Recently I wrote an article on reclaiming beauty. There may be some foundational ideas there that you would need to understand before you read this article.
Most of us know what cubism is but are unaware of the term that is connected to it. Before we define our terms, I want to take you to my senior year of high school. Our church, and my good friend Matt Wolfe, who was the youth pastor at our church at the time, put together a missions trip.
We went to a church camp in Canada, Word of Life Quebec. It was a very memorable trip. We did several jobs around the camp to help spruce the place up. We got to enjoy spending time with teenagers who only spoke French, and being from Wayne County, PA, we barely spoke English. Although there was a language barrier, we were able to connect in several ways. We tried new foods such as Poutine, which is french fries with gravy and cheese curds over it. Much to our surprise, this was served as a meal not a side.
One day we got to visit the city of Quebec. This was the highlight of the tourism part of our trip. I remember thinking that this was not like anything I had ever seen before (at least in person). Many of the streets were brick, a lot of buildings had copper roofs, there were flowers everywhere, as well as many street performers.
Then at the top of the city set the oldest church north of the Spanish colonies in Florida and New Mexico in North America called the Cathedral Basilica of Notre Dame of Quebec which is still standing today. Built in 1647, this building, with its artwork and architecture captivated me, even as a teenage boy not particularly interested in either of those things at the time.
I would love to get my family back to Quebec one day. While the United States has pockets of state or government buildings, and churches which such architecture, from what I remember as a teenager Quebec was a whole city full of beautiful artwork.
In fact the city of Quebec itself was art. The city sits on top of a cliff, next to the Saint Lawrence River. They have a beautiful skyline, highlighted by the Château Frontenac, jetting up above the skyline as if it’s own city on top of the city. The entire place is something to behold.
I’ve never been to Europe, although I would love to get there one day, but in my mind Quebec is the poor man’s Europe. While now you need a passport or passcard, at least if you live anywhere in Northeastern part of the country, you could get there in one day of driving. A visit to the city to observe the beauty would not be wasted.
Let’s come back to the states. Most of the buildings we have today are a form of cubism. Cubism is a form of art, or better yet a lack of art. The idea of cubism is, at least from my perspective, buildings are built for function and not beauty.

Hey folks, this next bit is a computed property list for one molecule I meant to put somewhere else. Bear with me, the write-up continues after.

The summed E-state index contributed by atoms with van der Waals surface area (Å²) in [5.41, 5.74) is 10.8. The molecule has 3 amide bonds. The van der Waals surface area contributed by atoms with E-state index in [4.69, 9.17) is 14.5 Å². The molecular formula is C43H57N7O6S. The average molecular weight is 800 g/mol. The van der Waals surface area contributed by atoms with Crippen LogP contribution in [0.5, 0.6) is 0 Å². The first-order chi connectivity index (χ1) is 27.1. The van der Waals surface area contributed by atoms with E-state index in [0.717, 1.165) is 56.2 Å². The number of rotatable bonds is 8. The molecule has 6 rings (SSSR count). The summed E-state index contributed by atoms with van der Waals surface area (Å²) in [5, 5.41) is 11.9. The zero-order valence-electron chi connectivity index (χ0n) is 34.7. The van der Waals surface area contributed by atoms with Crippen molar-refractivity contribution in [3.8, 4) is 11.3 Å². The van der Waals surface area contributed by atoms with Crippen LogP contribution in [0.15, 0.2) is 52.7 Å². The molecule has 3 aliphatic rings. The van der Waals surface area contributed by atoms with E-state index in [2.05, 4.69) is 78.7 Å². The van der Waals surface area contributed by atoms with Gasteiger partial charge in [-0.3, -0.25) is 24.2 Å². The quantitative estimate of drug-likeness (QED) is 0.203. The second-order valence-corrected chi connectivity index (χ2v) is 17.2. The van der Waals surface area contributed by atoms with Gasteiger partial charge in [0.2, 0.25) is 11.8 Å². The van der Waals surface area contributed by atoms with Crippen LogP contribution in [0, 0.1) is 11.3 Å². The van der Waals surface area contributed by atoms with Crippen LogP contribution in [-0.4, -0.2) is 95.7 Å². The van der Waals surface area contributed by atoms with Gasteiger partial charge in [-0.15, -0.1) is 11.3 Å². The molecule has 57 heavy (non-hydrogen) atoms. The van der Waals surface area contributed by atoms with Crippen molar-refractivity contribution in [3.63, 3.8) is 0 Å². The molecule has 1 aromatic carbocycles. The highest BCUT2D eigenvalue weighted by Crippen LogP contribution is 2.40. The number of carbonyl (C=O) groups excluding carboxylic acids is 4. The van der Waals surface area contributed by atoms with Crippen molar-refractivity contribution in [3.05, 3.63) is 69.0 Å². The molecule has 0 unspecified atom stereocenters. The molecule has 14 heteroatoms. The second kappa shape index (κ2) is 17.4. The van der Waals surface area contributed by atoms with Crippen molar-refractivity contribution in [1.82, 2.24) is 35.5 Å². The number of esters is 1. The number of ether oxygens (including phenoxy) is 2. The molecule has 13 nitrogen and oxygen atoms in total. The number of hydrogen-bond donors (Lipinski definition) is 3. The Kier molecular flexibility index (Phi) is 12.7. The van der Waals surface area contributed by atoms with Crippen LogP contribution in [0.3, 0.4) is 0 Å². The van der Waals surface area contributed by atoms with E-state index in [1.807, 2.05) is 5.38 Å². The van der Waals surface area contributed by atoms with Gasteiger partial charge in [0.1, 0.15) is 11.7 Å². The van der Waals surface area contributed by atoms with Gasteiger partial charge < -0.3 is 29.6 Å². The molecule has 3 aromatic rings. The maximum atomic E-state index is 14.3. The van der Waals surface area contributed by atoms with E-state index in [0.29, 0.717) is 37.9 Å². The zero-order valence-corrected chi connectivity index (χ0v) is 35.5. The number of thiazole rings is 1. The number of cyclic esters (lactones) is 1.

If we look around at most buildings now, whether restaurants, big box stores, malls, and even churches, we will see cubism. Cubism is the art or architecture of simply building something as a cube or a box. What we do, to avoid this perception, is build a cube, then we put some catchy signs or lights out front in order to cover up the fact that the place we are about to enter is just a box.
Why do we build like this as a culture? Because we know that we can’t advertise with that simple box and drab sign. Why do we build in cubes? Simply, I think it’s just because it’s cheaper to do so. It is cheaper to build a cube in the area of both design and construction. It takes a lot less to draw a box than it would some architectural feat.
Why else would we build in cubes? I believe the idea is very secular in and of itself. No, I didn’t say sinful, I said secular. It has the idea of secular material atomism, which I discussed in the article on dehumanization . That if we are just machines, and we build more machines to take care of the machines that are our bodies, and logically function means more than beauty to us.
How then does cubism kill God? It is probably an overstatement since God is in control and nothing can kill Him. But anytime we choose to negate beauty, which reflect His nature and character, we reflect less on the image He created through us.
So next time you are out and about look at buildings that are being built or have recently been put up and wonder if this is beautiful architecture on display or is this cubism with some lipstick on the pig? For a fun mental exercise, consider how you would have made that building differently if you were the architect.
Thanks for taking time to read this Maddening Theology post. If you enjoyed this content you can find Pastor Tim’s sermons at www.cornerstoneforestcity.org. You can also join us at 520 Marion St. Browndale, PA 18421 on Sundays at 10:45 AM. To make following the blog easier you can also register. You can also join us on Facebook at Cornerstone Forest City. Also, don’t forget to download our APP on iTunes or Googleplay.